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bare. It cannot be denied that he has sometimes passed the limits of a poetical simplicity, and has fallen into a prosaic mean

But he is not always so unfortunate, and no reader of true taste would hesitate to prefer his translation of the celebrated Moon-light Scene, to that of Pope. Surely there is something simple, natural, and, in a word, Homeric, in the following passage, that it would be in vain to look for in the couplets of his predecessor.

As when around the clear, bright moon, the stars
Shine in full splendour, and the winds are hushed;
The groves, the mountain tops, the headland heights,
Stand all apparent : not a vapour streaks
The boundless blue; but ether, opened wide,

All glitters, and the shepherd's heart is cheered. This is incomparably better than the stuff in Pope, about scious swains" eyeing the blue vault,and blessing the useful* light.Elton's translations have often much simplicity of Cowper's, and though in the same passage, he is, perhaps, less successful than him, his version has far more nature than Pope's.

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As beautiful the stars shine out in heaven
Around the splendid moon, no breath of wind
Ruffling the calm blue ether ; cleared from mist
The beacon hill-tops, crags and forest dells
Emerge in light; the immeasurable sky
Breaks from above and opens on the gaze;
The multitude of stars are seen at once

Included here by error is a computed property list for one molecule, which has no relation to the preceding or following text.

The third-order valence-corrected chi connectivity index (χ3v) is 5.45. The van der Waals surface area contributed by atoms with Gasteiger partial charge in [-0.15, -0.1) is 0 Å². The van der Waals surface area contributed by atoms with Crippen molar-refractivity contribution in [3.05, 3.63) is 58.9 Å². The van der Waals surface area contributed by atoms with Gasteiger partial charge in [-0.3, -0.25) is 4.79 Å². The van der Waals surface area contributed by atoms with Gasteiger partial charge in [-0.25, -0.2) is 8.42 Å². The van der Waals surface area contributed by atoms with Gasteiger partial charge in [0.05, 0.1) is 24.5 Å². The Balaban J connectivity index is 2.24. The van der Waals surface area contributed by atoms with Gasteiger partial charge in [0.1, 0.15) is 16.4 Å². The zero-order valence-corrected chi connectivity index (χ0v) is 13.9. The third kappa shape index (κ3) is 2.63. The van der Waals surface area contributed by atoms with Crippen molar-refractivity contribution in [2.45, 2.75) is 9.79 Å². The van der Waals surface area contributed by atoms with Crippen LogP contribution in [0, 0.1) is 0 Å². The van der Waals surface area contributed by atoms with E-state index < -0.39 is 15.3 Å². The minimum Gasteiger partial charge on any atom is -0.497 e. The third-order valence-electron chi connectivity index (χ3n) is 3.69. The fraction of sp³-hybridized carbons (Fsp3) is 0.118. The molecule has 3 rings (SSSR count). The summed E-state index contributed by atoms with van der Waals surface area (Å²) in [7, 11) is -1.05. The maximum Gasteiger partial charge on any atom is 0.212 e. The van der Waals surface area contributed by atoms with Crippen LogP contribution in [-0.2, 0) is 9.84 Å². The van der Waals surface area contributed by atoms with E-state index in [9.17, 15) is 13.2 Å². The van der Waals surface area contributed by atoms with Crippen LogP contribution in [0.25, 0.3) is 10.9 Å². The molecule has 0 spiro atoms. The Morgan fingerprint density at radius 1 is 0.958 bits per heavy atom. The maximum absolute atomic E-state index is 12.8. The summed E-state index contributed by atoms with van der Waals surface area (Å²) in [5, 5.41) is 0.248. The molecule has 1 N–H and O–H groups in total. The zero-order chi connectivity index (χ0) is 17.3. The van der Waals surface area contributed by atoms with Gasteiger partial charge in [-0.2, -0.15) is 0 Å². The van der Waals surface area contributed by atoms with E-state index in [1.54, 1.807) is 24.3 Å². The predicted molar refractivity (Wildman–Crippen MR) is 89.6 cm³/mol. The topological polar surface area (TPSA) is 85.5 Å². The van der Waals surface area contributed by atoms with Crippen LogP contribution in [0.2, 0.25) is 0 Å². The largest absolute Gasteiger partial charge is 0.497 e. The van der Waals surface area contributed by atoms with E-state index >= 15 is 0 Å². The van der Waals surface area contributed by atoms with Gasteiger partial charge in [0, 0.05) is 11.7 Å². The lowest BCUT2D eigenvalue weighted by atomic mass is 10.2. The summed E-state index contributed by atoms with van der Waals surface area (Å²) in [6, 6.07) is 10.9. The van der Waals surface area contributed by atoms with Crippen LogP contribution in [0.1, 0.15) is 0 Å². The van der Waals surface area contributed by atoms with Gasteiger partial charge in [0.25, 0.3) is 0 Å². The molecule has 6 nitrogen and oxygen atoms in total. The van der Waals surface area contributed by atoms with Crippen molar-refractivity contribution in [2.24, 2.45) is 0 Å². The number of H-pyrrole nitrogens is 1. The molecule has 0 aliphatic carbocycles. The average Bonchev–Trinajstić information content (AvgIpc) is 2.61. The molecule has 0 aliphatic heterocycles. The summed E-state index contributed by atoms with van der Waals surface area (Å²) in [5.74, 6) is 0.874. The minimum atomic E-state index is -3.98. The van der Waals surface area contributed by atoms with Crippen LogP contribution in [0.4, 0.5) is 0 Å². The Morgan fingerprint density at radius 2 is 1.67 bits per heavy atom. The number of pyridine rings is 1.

Full sparkling, and the shepherd looking up

Feels gladdened at his heart. The lines, however, with which Pope follows up this passage are very exquisite :

The long reflections of the distant fires
Gleam on the walls, and tremble on the spires;

This is quite a Utilitarian epithet!

A thousand piles the dusky horrors gild,
And shoot a shady lustre o'er the field.
Full fifty guards each flaming pile attend,
Whose umbered arms by fits thick flashes send;
Loud neigh the coursers o'er their heaps of corn,
And ardent warriors wait the rising morn.

While upon

this subject, I cannot refrain from further quotations, and as Pope's descriptive powers have never yet received that attention which they deserve, I shall lay a few brief specimens before the reader.

See; from the brake the whirring pheasant springs,
And mounts exulting on triumphant wings ;
Short is his joy ; he feels the fiery wound,
Flutters in blood and panting beats the ground.
Ah! what avail his glossy varying dyes,
His purple crest and scarlet circled eyes,
The vivid green his shining plumes unfold,